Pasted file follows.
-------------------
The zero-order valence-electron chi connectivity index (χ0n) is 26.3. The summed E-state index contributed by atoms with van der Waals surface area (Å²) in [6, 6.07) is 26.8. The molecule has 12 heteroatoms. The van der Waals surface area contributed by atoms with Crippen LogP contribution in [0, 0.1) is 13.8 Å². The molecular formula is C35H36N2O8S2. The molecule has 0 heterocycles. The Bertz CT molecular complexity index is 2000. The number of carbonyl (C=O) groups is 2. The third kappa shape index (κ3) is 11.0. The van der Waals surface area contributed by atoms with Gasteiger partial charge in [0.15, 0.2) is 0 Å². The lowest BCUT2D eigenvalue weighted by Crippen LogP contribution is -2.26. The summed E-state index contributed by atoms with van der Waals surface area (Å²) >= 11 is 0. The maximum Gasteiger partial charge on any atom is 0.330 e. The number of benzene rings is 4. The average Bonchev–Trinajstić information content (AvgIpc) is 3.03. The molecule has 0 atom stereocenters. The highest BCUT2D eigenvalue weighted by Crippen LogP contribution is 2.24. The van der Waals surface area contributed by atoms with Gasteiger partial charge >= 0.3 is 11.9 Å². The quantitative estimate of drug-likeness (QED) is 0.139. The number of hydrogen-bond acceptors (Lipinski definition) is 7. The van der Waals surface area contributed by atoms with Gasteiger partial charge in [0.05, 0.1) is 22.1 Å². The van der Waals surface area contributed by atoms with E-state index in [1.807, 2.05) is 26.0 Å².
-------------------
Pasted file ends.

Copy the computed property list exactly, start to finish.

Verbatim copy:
The zero-order valence-electron chi connectivity index (χ0n) is 26.3. The summed E-state index contributed by atoms with van der Waals surface area (Å²) in [6, 6.07) is 26.8. The molecule has 12 heteroatoms. The van der Waals surface area contributed by atoms with Crippen LogP contribution in [0, 0.1) is 13.8 Å². The molecular formula is C35H36N2O8S2. The molecule has 0 heterocycles. The Bertz CT molecular complexity index is 2000. The number of carbonyl (C=O) groups is 2. The third kappa shape index (κ3) is 11.0. The van der Waals surface area contributed by atoms with Gasteiger partial charge in [0.15, 0.2) is 0 Å². The lowest BCUT2D eigenvalue weighted by Crippen LogP contribution is -2.26. The summed E-state index contributed by atoms with van der Waals surface area (Å²) >= 11 is 0. The maximum Gasteiger partial charge on any atom is 0.330 e. The number of benzene rings is 4. The average Bonchev–Trinajstić information content (AvgIpc) is 3.03. The molecule has 0 atom stereocenters. The highest BCUT2D eigenvalue weighted by Crippen LogP contribution is 2.24. The van der Waals surface area contributed by atoms with Gasteiger partial charge >= 0.3 is 11.9 Å². The quantitative estimate of drug-likeness (QED) is 0.139. The number of hydrogen-bond acceptors (Lipinski definition) is 7. The van der Waals surface area contributed by atoms with Gasteiger partial charge in [0.05, 0.1) is 22.1 Å². The van der Waals surface area contributed by atoms with E-state index in [1.807, 2.05) is 26.0 Å².